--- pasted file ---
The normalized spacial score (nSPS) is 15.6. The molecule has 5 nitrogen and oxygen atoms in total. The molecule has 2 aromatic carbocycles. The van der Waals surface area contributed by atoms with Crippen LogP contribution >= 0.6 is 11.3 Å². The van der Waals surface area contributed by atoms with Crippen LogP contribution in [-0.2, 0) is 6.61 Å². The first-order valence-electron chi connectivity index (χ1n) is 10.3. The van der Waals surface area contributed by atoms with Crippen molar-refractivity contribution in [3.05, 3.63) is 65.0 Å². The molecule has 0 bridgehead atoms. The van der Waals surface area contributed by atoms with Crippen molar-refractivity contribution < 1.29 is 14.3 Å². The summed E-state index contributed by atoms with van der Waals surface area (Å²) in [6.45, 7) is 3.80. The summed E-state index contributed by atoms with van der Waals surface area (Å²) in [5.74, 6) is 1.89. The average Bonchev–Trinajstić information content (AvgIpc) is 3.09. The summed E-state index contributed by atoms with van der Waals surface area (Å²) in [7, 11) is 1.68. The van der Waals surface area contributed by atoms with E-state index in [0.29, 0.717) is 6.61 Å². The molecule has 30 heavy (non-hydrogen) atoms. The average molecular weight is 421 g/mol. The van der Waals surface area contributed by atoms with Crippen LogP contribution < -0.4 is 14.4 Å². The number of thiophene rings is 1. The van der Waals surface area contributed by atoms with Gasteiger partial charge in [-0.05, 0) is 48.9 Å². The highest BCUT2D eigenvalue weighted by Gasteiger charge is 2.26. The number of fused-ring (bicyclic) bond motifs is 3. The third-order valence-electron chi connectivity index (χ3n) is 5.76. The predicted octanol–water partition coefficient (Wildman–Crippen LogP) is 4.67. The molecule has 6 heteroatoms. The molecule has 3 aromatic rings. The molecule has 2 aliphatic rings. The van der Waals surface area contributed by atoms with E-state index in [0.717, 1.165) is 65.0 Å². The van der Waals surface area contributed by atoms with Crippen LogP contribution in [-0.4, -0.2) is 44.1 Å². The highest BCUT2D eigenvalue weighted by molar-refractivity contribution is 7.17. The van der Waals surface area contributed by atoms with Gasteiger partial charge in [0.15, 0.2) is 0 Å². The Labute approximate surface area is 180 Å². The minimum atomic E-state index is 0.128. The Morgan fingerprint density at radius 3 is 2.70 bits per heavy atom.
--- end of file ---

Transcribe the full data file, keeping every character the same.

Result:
The normalized spacial score (nSPS) is 15.6. The molecule has 5 nitrogen and oxygen atoms in total. The molecule has 2 aromatic carbocycles. The van der Waals surface area contributed by atoms with Crippen LogP contribution >= 0.6 is 11.3 Å². The van der Waals surface area contributed by atoms with Crippen LogP contribution in [-0.2, 0) is 6.61 Å². The first-order valence-electron chi connectivity index (χ1n) is 10.3. The van der Waals surface area contributed by atoms with Crippen molar-refractivity contribution in [3.05, 3.63) is 65.0 Å². The molecule has 0 bridgehead atoms. The van der Waals surface area contributed by atoms with Crippen molar-refractivity contribution < 1.29 is 14.3 Å². The summed E-state index contributed by atoms with van der Waals surface area (Å²) in [6.45, 7) is 3.80. The summed E-state index contributed by atoms with van der Waals surface area (Å²) in [5.74, 6) is 1.89. The average Bonchev–Trinajstić information content (AvgIpc) is 3.09. The summed E-state index contributed by atoms with van der Waals surface area (Å²) in [7, 11) is 1.68. The van der Waals surface area contributed by atoms with E-state index in [0.29, 0.717) is 6.61 Å². The molecule has 30 heavy (non-hydrogen) atoms. The average molecular weight is 421 g/mol. The van der Waals surface area contributed by atoms with Crippen LogP contribution < -0.4 is 14.4 Å². The number of thiophene rings is 1. The van der Waals surface area contributed by atoms with Gasteiger partial charge in [-0.05, 0) is 48.9 Å². The highest BCUT2D eigenvalue weighted by Gasteiger charge is 2.26. The number of fused-ring (bicyclic) bond motifs is 3. The third-order valence-electron chi connectivity index (χ3n) is 5.76. The predicted octanol–water partition coefficient (Wildman–Crippen LogP) is 4.67. The molecule has 6 heteroatoms. The molecule has 3 aromatic rings. The molecule has 2 aliphatic rings. The van der Waals surface area contributed by atoms with E-state index in [0.717, 1.165) is 65.0 Å². The van der Waals surface area contributed by atoms with Crippen LogP contribution in [-0.4, -0.2) is 44.1 Å². The highest BCUT2D eigenvalue weighted by molar-refractivity contribution is 7.17. The van der Waals surface area contributed by atoms with Gasteiger partial charge in [0.15, 0.2) is 0 Å². The Labute approximate surface area is 180 Å². The minimum atomic E-state index is 0.128. The Morgan fingerprint density at radius 3 is 2.70 bits per heavy atom.